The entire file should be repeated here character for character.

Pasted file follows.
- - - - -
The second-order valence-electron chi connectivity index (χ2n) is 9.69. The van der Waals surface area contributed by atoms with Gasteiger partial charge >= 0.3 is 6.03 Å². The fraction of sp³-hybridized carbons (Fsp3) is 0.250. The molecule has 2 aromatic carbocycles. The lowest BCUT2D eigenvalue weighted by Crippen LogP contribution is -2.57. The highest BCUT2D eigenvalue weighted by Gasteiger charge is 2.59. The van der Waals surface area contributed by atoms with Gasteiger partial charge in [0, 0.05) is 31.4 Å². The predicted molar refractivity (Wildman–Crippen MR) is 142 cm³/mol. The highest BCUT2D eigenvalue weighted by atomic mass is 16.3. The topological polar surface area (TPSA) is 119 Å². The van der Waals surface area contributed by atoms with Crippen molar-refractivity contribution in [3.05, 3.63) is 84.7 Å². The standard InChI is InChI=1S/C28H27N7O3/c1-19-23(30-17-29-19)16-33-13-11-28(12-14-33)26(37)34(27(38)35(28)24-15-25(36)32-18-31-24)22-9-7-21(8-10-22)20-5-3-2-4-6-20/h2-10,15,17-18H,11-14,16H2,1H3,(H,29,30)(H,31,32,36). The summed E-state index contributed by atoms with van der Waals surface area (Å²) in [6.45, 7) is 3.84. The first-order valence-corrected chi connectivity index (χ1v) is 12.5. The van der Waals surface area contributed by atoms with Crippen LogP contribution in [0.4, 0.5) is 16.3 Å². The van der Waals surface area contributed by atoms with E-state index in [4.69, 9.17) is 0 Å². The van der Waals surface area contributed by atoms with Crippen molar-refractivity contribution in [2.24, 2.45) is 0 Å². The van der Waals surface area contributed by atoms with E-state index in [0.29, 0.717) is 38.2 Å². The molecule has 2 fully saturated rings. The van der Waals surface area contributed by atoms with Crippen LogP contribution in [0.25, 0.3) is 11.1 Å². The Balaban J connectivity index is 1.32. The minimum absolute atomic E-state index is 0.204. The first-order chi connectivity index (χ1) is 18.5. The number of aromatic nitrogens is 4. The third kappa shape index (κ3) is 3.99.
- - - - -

The second-order valence-electron chi connectivity index (χ2n) is 9.69. The van der Waals surface area contributed by atoms with Gasteiger partial charge >= 0.3 is 6.03 Å². The fraction of sp³-hybridized carbons (Fsp3) is 0.250. The molecule has 2 aromatic carbocycles. The lowest BCUT2D eigenvalue weighted by Crippen LogP contribution is -2.57. The highest BCUT2D eigenvalue weighted by Gasteiger charge is 2.59. The van der Waals surface area contributed by atoms with Gasteiger partial charge in [0, 0.05) is 31.4 Å². The predicted molar refractivity (Wildman–Crippen MR) is 142 cm³/mol. The highest BCUT2D eigenvalue weighted by atomic mass is 16.3. The topological polar surface area (TPSA) is 119 Å². The van der Waals surface area contributed by atoms with Crippen molar-refractivity contribution in [3.05, 3.63) is 84.7 Å². The standard InChI is InChI=1S/C28H27N7O3/c1-19-23(30-17-29-19)16-33-13-11-28(12-14-33)26(37)34(27(38)35(28)24-15-25(36)32-18-31-24)22-9-7-21(8-10-22)20-5-3-2-4-6-20/h2-10,15,17-18H,11-14,16H2,1H3,(H,29,30)(H,31,32,36). The summed E-state index contributed by atoms with van der Waals surface area (Å²) in [6.45, 7) is 3.84. The first-order valence-corrected chi connectivity index (χ1v) is 12.5. The van der Waals surface area contributed by atoms with Crippen LogP contribution in [0.4, 0.5) is 16.3 Å². The van der Waals surface area contributed by atoms with E-state index in [4.69, 9.17) is 0 Å². The van der Waals surface area contributed by atoms with Crippen molar-refractivity contribution in [2.24, 2.45) is 0 Å². The van der Waals surface area contributed by atoms with E-state index in [0.29, 0.717) is 38.2 Å². The molecule has 2 fully saturated rings. The van der Waals surface area contributed by atoms with Crippen LogP contribution in [0.25, 0.3) is 11.1 Å². The Balaban J connectivity index is 1.32. The minimum absolute atomic E-state index is 0.204. The first-order chi connectivity index (χ1) is 18.5. The number of aromatic nitrogens is 4. The third kappa shape index (κ3) is 3.99.